To ensure coordination and sustainability of all initiatives in this regard, Nigeria has Federal and State Ministries of Women Affairs with a mandate to bring about speedy and healthy development of Nigerian Women, Children, and the main-streaming of their rights and privileges in national development process. The Ministry with key development partners, including civil society organizations, has developed policies, initiatives and strategic plans to engender gender equality and ensure full and effective participation as well as equal opportunities for women in leadership at all levels. 

There has been a deliberate increase in the number of women holding leadership positions in crime prevention and criminal justice. Specifically, some critical positions held by women include the positions of Chief Justice of Nigeria and head of the Supreme Court, Chief Justice of the Court of Appeal, Chief Judges of High Courts, Comptroller General of the Immigration Service, Commissioners of Police, Directors of Public Prosecution with significant numbers of women justices in superior courts of record. The Nigerian Army also now admits Female combatants in the Armed Forces. I should also mention the position of Director General of the National Agency for the Prohibition of Traffic in Persons, which I am privileged to hold, as its second female chief executive. At a practical level, appreciable gains have been recorded in the last two decades and Criminal justice policies and institutions are continuously being strengthened to better reflect the invaluable contributions and needs of women.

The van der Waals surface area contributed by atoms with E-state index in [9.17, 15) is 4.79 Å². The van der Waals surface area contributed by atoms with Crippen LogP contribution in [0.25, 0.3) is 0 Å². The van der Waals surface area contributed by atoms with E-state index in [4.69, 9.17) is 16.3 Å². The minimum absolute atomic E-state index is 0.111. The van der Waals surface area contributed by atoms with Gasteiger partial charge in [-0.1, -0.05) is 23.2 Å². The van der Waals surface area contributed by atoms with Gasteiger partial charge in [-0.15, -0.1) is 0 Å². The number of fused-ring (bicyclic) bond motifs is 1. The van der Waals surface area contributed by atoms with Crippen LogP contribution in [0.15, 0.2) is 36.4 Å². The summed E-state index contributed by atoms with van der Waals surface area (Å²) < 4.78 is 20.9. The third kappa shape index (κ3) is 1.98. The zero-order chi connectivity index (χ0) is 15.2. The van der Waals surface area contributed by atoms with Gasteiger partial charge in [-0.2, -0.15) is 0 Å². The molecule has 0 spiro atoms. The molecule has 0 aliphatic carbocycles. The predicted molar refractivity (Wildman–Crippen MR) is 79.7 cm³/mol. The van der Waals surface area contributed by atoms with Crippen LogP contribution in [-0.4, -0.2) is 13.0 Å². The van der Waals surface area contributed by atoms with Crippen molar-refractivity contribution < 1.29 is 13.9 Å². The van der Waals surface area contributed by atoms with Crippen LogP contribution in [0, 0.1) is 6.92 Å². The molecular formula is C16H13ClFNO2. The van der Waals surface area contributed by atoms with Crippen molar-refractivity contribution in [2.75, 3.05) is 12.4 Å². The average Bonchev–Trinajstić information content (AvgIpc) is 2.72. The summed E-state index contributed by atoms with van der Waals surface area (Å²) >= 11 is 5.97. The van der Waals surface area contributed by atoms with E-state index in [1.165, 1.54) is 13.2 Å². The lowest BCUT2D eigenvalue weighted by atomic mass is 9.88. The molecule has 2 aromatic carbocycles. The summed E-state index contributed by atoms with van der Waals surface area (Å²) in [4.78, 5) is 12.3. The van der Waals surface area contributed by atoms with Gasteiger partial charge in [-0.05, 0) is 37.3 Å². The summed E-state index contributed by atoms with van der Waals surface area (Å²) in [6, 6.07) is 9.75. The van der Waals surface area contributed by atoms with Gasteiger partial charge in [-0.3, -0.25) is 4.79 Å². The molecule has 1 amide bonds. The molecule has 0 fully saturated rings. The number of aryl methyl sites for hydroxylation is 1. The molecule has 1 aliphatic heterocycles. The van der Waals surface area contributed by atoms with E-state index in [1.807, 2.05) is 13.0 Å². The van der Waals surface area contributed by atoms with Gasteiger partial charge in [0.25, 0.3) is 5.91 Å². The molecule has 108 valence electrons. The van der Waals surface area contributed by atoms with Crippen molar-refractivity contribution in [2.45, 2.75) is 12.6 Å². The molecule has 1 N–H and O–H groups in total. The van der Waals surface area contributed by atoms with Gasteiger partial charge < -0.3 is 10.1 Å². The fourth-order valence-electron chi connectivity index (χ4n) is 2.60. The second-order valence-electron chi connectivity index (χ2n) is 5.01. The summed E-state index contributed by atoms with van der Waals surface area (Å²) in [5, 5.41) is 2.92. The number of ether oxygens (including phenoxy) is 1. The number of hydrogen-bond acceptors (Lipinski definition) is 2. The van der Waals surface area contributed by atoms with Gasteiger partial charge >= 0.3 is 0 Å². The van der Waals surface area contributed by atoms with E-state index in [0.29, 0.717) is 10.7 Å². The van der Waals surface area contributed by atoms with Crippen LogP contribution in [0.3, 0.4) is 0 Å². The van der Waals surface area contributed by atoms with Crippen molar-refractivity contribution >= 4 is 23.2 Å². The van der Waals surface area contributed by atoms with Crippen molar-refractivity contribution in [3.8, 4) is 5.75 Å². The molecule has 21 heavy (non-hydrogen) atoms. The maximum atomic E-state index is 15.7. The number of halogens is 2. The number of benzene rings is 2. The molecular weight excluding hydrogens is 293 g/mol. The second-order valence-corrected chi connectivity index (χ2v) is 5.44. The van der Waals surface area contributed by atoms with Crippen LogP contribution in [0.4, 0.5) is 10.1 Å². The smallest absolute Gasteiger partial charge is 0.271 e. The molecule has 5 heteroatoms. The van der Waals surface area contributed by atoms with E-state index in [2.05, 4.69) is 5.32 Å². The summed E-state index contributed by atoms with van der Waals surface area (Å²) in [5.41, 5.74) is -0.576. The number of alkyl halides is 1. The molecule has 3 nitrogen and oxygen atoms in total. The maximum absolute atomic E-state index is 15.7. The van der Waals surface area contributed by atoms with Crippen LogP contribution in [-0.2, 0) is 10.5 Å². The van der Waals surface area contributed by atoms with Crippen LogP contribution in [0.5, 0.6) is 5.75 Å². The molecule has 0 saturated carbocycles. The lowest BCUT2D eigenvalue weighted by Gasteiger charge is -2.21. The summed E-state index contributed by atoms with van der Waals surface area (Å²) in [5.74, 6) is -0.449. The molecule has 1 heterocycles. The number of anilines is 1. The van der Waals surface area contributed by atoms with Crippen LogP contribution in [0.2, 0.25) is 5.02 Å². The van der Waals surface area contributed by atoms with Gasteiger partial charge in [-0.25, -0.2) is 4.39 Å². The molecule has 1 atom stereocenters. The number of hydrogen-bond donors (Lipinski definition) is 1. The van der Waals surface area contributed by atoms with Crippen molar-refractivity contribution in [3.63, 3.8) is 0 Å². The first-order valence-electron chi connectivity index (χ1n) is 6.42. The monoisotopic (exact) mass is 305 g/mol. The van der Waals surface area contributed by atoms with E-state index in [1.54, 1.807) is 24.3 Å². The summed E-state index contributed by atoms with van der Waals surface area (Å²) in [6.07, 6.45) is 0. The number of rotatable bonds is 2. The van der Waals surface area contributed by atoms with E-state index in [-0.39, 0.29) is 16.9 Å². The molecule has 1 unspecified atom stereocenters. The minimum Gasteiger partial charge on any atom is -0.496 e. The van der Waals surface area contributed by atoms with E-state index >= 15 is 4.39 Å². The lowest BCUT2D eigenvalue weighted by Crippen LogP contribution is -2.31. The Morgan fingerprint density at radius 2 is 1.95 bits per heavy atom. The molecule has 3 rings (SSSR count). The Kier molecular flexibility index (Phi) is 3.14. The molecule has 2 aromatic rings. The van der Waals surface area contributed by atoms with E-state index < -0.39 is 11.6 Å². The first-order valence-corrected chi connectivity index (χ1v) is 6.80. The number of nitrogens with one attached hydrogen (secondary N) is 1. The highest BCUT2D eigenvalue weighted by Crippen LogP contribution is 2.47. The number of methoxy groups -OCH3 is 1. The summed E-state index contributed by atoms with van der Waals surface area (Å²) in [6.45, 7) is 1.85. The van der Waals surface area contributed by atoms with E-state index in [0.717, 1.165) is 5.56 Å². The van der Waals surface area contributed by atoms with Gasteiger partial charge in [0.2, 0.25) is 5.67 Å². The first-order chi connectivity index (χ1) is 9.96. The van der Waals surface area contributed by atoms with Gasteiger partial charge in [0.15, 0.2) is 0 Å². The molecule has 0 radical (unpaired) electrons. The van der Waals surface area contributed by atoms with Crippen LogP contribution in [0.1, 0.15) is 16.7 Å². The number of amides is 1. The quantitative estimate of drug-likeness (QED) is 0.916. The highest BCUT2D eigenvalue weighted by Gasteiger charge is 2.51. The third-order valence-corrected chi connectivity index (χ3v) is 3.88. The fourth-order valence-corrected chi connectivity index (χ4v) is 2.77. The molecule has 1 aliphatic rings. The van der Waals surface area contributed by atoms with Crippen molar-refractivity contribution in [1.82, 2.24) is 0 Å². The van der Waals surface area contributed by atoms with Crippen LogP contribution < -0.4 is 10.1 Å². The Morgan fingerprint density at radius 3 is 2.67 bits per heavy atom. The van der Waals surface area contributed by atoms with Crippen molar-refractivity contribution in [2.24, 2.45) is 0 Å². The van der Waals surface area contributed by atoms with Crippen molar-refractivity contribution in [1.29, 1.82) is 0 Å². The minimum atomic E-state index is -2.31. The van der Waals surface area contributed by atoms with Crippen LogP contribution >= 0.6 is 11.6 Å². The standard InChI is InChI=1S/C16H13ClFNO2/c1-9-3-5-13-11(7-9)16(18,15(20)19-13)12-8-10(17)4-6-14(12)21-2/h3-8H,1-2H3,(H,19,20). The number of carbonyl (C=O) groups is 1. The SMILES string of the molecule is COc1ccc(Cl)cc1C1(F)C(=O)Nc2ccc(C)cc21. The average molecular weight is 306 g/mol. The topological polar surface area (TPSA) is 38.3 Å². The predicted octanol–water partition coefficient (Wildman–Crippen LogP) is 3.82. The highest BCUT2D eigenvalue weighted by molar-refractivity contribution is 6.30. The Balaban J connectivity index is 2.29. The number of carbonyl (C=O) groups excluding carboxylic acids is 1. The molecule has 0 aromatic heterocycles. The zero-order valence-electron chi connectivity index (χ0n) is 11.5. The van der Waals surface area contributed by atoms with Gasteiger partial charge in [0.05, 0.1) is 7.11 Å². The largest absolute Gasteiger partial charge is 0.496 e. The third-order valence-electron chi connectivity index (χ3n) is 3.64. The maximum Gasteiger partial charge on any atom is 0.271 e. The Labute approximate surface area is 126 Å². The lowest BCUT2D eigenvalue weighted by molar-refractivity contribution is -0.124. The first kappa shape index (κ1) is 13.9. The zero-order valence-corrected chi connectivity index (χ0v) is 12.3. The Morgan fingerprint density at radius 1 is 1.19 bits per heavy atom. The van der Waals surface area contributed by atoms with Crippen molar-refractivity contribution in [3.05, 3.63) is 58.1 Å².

All of this has been possible as a result of intense advocacy as well as growing recognition of leadership potentials and competences, irrespective of gender. The result is that women are able to claim their pride of place in this sector and make invaluable contributions that have led to the positive development of criminal justice institutions and policies in the country. It is however acknowledged that a lot still needs to be done in this regard. While appropriate legalisation and policies are in force in many parts of the country, there still appears to be a gap between the existence of these laws and policies in some areas and the reality due to cultural norms, prejudices and practices that reinforce discrimination against women, including the activities of terrorist groups.

In pursuing the goals of women’s effective involvement in crime prevention and the criminal justice sector and building the capacity to ensure their own protection; strategies could broadly be categorised in two viz: Women as role actors within crime prevention and the criminal justice system institutions and Women as subjects of protection from crime. A possible starting point is to deliberately ensure the incorporation of women in crime prevention because they are known to have more empathy and are more likely to win the confidence of victims of crime. Another point is the review of victimology recompense regimes and public education of members of society on the benefits of inclusive criminal justice practices and institutions. This will serve the dual purpose of supporting the place of women in criminal justice roles and dealing with gender attitudes, accounting for crimes committed against women.

- Mrs Beatrice Jedy-Agba is Director-General, National Agency for the Prohibition of Traffic in Persons (NAPTIP)